New Zealand Shooting Suspect Praised China For 'Lacking Diversity'

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newzealand-prayer.jpg Muslims attend a special prayer for the victims of the Christchurch mass shooting in New Zealand at the Jamia Masjid in Hong Kong, March 18, 2019.

The white supremacist suspect in last Friday's massacre of worshippers at two New Zealand mosques praised the policies of the ruling Chinese Communist Party, which has incarcerated more than a million ethnic minority Muslims in camps in Xinjiang.

New Zealand Prime Minister Jacinda Ardern said on Monday that her government will introduce new gun laws after Australian Brenton Tarrant was arrested on suspicion of killing 50 people in mass shootings at two mosques in the city of Christchurch.

She had earlier received an email from the suspect, warning of the impending attack and containing a confused outpouring of racist ideology, which included support for China's lack of "diversity."

"The nation with the closest political and social values to my own is the People’s Republic of China," the document said.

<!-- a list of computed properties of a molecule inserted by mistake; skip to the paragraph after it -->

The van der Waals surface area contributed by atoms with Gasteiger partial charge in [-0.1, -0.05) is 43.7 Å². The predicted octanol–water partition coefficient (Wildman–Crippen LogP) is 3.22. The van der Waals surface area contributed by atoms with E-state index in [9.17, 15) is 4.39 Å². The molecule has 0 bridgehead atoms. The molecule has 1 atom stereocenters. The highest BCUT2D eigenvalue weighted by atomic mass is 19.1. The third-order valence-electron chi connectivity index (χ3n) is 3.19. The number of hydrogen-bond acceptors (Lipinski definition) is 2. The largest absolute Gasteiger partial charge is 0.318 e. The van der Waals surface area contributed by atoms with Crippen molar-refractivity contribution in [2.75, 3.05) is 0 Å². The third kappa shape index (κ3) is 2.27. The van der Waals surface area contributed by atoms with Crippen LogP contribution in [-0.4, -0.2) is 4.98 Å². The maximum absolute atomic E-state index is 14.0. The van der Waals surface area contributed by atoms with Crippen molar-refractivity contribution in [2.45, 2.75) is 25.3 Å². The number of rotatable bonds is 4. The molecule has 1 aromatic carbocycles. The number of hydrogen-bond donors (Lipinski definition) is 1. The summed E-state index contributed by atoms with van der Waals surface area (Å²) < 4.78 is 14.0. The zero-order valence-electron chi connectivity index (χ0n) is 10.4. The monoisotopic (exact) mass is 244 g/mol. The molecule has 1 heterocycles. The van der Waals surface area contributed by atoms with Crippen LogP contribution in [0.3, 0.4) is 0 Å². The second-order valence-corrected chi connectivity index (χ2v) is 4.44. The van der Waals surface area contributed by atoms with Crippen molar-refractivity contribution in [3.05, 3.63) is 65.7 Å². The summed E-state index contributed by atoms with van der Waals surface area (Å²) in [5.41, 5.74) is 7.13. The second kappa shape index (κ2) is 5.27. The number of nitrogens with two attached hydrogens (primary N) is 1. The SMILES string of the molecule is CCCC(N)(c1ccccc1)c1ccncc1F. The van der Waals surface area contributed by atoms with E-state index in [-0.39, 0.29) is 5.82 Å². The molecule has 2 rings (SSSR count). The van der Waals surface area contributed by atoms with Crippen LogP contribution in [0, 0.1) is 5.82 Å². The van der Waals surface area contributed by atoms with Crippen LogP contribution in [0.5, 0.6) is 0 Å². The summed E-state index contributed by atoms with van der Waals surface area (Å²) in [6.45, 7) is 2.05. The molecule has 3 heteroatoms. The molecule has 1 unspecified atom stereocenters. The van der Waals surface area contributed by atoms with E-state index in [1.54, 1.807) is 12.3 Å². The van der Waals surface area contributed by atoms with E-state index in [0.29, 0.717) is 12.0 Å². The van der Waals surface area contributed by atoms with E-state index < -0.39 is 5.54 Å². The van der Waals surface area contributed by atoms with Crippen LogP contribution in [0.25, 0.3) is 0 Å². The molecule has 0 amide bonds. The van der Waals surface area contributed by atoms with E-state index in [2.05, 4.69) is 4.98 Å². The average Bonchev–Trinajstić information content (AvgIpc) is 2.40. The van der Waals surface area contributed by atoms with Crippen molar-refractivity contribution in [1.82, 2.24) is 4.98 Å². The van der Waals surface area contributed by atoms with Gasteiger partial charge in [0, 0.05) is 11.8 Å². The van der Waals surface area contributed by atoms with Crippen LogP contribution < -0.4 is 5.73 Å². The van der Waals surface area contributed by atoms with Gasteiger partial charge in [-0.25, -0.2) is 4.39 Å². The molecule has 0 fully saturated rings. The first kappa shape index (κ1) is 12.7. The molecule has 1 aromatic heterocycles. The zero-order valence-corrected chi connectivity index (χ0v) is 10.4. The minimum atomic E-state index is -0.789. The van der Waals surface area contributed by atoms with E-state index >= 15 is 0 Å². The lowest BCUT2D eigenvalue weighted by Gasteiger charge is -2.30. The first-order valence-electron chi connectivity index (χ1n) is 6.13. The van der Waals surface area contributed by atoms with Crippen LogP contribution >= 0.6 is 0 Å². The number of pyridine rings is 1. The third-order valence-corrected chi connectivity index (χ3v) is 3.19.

The killings of Muslim men, women and children at prayer in New Zealand came as Beijing continues to claim that it needs to incarcerate more than a million Uyghurs and other Muslim minorities in camps, as part of its "anti-terrorism" drive.

Ardern called the March 15 attack, which also left dozens injured, "a horrific act of terrorism."

University of Canterbury researcher Ben Elley wrote in the New Zealand Herald on Monday: "It was clear that the shooter was a member of the pro-fascist alt-right communities that I have been studying."

"Terror has traditionally been seen as the purview of Islamic extremists, but that thinking that clearly needs to change," he wrote.

However, in the immediate aftermath of the murders, official Chinese media repeated Islamophobic tropes often used by white supremacists, including the claim that immigration is a problem, and that Muslims "cannot integrate."